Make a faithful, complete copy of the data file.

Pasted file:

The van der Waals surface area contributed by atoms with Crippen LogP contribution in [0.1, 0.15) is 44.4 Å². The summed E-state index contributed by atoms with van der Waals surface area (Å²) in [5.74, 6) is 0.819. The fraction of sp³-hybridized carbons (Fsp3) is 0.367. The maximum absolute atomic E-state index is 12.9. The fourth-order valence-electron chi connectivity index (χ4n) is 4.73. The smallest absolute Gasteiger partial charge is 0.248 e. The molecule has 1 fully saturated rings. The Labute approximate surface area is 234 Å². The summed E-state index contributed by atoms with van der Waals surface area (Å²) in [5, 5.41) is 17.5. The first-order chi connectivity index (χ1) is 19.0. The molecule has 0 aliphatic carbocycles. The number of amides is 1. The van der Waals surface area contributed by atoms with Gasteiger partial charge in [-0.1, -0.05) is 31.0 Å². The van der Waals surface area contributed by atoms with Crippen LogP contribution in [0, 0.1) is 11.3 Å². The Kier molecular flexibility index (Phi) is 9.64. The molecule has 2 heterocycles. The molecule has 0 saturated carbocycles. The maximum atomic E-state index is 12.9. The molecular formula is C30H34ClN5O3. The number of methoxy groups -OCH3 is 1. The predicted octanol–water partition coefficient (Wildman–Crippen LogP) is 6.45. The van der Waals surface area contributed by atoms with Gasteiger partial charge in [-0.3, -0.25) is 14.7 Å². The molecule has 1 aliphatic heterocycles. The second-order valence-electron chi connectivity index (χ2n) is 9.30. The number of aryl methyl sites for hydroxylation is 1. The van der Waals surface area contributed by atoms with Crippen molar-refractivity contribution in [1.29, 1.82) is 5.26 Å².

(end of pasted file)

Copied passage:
The van der Waals surface area contributed by atoms with Crippen LogP contribution in [0.1, 0.15) is 44.4 Å². The summed E-state index contributed by atoms with van der Waals surface area (Å²) in [5.74, 6) is 0.819. The fraction of sp³-hybridized carbons (Fsp3) is 0.367. The maximum absolute atomic E-state index is 12.9. The fourth-order valence-electron chi connectivity index (χ4n) is 4.73. The smallest absolute Gasteiger partial charge is 0.248 e. The molecule has 1 fully saturated rings. The Labute approximate surface area is 234 Å². The summed E-state index contributed by atoms with van der Waals surface area (Å²) in [5, 5.41) is 17.5. The first-order chi connectivity index (χ1) is 19.0. The molecule has 0 aliphatic carbocycles. The number of amides is 1. The van der Waals surface area contributed by atoms with Gasteiger partial charge in [-0.1, -0.05) is 31.0 Å². The van der Waals surface area contributed by atoms with Crippen LogP contribution in [0, 0.1) is 11.3 Å². The Kier molecular flexibility index (Phi) is 9.64. The molecule has 2 heterocycles. The molecule has 0 saturated carbocycles. The maximum atomic E-state index is 12.9. The molecular formula is C30H34ClN5O3. The number of methoxy groups -OCH3 is 1. The predicted octanol–water partition coefficient (Wildman–Crippen LogP) is 6.45. The van der Waals surface area contributed by atoms with Gasteiger partial charge in [-0.3, -0.25) is 14.7 Å². The molecule has 1 aliphatic heterocycles. The second-order valence-electron chi connectivity index (χ2n) is 9.30. The number of aryl methyl sites for hydroxylation is 1. The van der Waals surface area contributed by atoms with Crippen molar-refractivity contribution in [1.29, 1.82) is 5.26 Å².